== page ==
Filter ExampleΒΆ

This example demonstrates the connection between MKS and signal processing for a 1D filter. It shows that the filter is in fact the same as the influence coefficients and, thus, applying the LocalizationRegressor is in essence just applying a filter.

%load_ext autoreload
%autoreload 2
import numpy as np
import matplotlib.pyplot as plt
import scipy.ndimage
from sklearn.pipeline import Pipeline

from pymks import (

Construct a filter, \(F\), such that

\[F\left(x\right) = e^{-|x|} \cos{\left(2\pi x\right)}\]

Try to show that, if \(F\) is used to generate sample calibration data for the MKS, then the calculated influence coefficients are in fact just \(F\).

def filter_(x):
    return np.exp(-abs(x)) * np.cos(2 * np.pi * x)
x = np.linspace(-10.0, 10.0, 1000)
y = filter_(x)

plt.plot(x, y, color='#1a9850');

Next, generate the sample data using scipy.ndimage.convolve. This performs the convolution

\[p\left[ s \right] = \sum_r F\left[r\right] X\left[r - s\right]\]

for each sample.


def convolve(x_sample):
    return scipy.ndimage.convolve(
        filter_(np.linspace(-10.0, 10.0, len(x_sample))),

x_data = np.random.random((50, 101))

y_data = np.array([convolve(x_sample) for x_sample in x_data])
print(x_data.shape, y_data.shape)
(50, 101) (50, 101)

For this problem, a basis is unnecessary, as no discretization is required in order to reproduce the convolution with the MKS localization. Using the PrimitiveTransformer with n_state=2 is the equivalent of a non-discretized convolution in space.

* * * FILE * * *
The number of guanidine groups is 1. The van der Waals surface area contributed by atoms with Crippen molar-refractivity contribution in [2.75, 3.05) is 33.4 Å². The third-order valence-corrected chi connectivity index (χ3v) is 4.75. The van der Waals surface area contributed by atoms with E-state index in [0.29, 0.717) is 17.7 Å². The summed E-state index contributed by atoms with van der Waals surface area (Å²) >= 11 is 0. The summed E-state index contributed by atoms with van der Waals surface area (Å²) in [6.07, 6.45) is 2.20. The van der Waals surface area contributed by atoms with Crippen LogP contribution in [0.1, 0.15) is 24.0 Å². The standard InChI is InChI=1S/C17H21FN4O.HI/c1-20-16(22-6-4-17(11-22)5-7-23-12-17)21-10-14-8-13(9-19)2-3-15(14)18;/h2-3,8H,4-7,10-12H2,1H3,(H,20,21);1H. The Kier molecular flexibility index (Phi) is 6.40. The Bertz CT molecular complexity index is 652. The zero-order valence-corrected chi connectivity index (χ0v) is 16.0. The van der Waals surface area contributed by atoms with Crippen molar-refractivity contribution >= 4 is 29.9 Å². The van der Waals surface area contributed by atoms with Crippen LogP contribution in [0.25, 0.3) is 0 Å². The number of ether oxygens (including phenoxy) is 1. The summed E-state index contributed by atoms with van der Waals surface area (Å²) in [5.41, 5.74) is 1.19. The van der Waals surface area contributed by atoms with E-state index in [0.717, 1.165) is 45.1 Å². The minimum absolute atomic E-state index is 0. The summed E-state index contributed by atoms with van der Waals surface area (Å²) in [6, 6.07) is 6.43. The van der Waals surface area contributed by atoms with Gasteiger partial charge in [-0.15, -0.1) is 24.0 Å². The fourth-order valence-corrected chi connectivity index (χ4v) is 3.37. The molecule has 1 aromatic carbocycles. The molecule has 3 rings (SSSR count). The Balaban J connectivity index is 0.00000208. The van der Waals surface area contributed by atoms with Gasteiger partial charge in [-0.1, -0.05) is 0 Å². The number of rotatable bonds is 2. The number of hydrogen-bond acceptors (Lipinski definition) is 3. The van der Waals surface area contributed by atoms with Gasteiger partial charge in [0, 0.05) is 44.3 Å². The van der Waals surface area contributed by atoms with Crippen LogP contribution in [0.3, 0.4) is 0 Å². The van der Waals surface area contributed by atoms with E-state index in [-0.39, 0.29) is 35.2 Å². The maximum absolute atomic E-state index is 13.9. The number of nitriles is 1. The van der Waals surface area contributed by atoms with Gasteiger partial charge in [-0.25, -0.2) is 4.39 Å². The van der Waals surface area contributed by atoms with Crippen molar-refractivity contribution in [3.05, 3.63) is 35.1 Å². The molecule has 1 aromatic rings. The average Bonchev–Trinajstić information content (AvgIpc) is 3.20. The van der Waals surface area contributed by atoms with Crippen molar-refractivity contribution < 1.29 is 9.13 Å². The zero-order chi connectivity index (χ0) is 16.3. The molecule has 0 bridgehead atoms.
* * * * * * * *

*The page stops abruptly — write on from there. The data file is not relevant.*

pipeline = Pipeline(steps=[
    ('discretize', PrimitiveTransformer(n_state=2)),
    ('regressor', LocalizationRegressor())
]), y_data)
y_predict = pipeline.predict(x_data)
fcoeff = pipeline.steps[1][1].coeff

print(y_predict[0, :4].compute())
print(y_data[0, :4])
[-0.41059557  0.20004566  0.61200171  0.5878077 ]
[-0.41059557  0.20004566  0.61200171  0.5878077 ]
(101, 2)
x = np.linspace(-10.0, 10.0, 101)
coeff = coeff_to_real(fcoeff, (101,))
plt.plot(x, filter_(x), label=r'$F$', color='#1a9850')
plt.plot(x, -coeff.real[:, 0] + coeff.real[:, 1],
         'k--', label=r'$\alpha$')
l = plt.legend()

Some manipulation of the coefficients is required to reproduce the filter. Remember the convolution for the MKS is

\[p \left[s\right] = \sum_{l=0}^{L-1} \sum_{r=0}^{S - 1} \alpha[l, r] m[l, s - r]\]

However, when the primitive basis is selected, the MKSLocalizationModel solves a modified form of this. There are always redundant coefficients since

\[\sum\limits_{l=0}^{L-1} m[l, s] = 1\]

Thus, the regression in Fourier space must be done with categorical variables, and the regression takes the following form:

\[\begin{split} \begin{split} p [s] & = \sum_{l=0}^{L - 1} \sum_{r=0}^{S - 1} \alpha[l, r] m[l, s -r] \\ P [k] & = \sum_{l=0}^{L - 1} \beta[l, k] M[l, k] \\ &= \beta[0, k] M[0, k] + \beta[1, k] M[1, k] \end{split}\end{split}\]


\[\begin{split}\beta[0, k] = \begin{cases} \langle F(x) \rangle ,& \text{if } k = 0\\ 0, & \text{otherwise} \end{cases}\end{split}\]

This removes the redundancies from the regression, and we can reproduce the filter.